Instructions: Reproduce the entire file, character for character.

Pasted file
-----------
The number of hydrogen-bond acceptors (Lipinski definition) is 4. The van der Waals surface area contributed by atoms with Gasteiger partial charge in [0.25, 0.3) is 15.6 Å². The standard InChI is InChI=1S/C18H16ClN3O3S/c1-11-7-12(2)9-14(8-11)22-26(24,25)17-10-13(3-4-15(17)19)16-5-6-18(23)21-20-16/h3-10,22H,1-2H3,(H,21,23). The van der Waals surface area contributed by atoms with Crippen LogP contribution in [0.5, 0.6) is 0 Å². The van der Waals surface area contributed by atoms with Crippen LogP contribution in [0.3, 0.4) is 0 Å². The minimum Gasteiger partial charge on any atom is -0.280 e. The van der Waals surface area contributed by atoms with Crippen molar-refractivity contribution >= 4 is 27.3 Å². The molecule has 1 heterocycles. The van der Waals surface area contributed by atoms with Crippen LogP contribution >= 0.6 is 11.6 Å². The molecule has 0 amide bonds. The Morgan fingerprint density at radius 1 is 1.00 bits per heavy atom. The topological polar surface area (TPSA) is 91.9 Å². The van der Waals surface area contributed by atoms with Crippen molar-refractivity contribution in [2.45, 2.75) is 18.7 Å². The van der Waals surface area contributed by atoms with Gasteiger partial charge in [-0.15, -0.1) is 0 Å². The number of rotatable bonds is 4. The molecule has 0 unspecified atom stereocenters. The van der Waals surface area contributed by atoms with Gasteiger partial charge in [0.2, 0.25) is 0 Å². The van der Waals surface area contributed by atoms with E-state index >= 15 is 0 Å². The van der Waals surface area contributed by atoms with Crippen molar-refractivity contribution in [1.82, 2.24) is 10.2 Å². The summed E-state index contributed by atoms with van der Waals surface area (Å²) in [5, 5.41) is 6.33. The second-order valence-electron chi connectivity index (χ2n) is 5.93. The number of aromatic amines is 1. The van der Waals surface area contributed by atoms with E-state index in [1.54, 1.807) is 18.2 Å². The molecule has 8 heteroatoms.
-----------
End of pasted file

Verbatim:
The number of hydrogen-bond acceptors (Lipinski definition) is 4. The van der Waals surface area contributed by atoms with Gasteiger partial charge in [0.25, 0.3) is 15.6 Å². The standard InChI is InChI=1S/C18H16ClN3O3S/c1-11-7-12(2)9-14(8-11)22-26(24,25)17-10-13(3-4-15(17)19)16-5-6-18(23)21-20-16/h3-10,22H,1-2H3,(H,21,23). The van der Waals surface area contributed by atoms with Crippen LogP contribution in [0.5, 0.6) is 0 Å². The van der Waals surface area contributed by atoms with Crippen LogP contribution in [0.3, 0.4) is 0 Å². The minimum Gasteiger partial charge on any atom is -0.280 e. The van der Waals surface area contributed by atoms with Crippen molar-refractivity contribution >= 4 is 27.3 Å². The molecule has 1 heterocycles. The van der Waals surface area contributed by atoms with Crippen LogP contribution >= 0.6 is 11.6 Å². The molecule has 0 amide bonds. The Morgan fingerprint density at radius 1 is 1.00 bits per heavy atom. The topological polar surface area (TPSA) is 91.9 Å². The van der Waals surface area contributed by atoms with Crippen molar-refractivity contribution in [2.45, 2.75) is 18.7 Å². The van der Waals surface area contributed by atoms with Gasteiger partial charge in [-0.15, -0.1) is 0 Å². The number of rotatable bonds is 4. The molecule has 0 unspecified atom stereocenters. The van der Waals surface area contributed by atoms with Gasteiger partial charge in [0.2, 0.25) is 0 Å². The van der Waals surface area contributed by atoms with E-state index >= 15 is 0 Å². The van der Waals surface area contributed by atoms with Crippen molar-refractivity contribution in [1.82, 2.24) is 10.2 Å². The summed E-state index contributed by atoms with van der Waals surface area (Å²) in [5, 5.41) is 6.33. The second-order valence-electron chi connectivity index (χ2n) is 5.93. The number of aromatic amines is 1. The van der Waals surface area contributed by atoms with E-state index in [1.54, 1.807) is 18.2 Å². The molecule has 8 heteroatoms.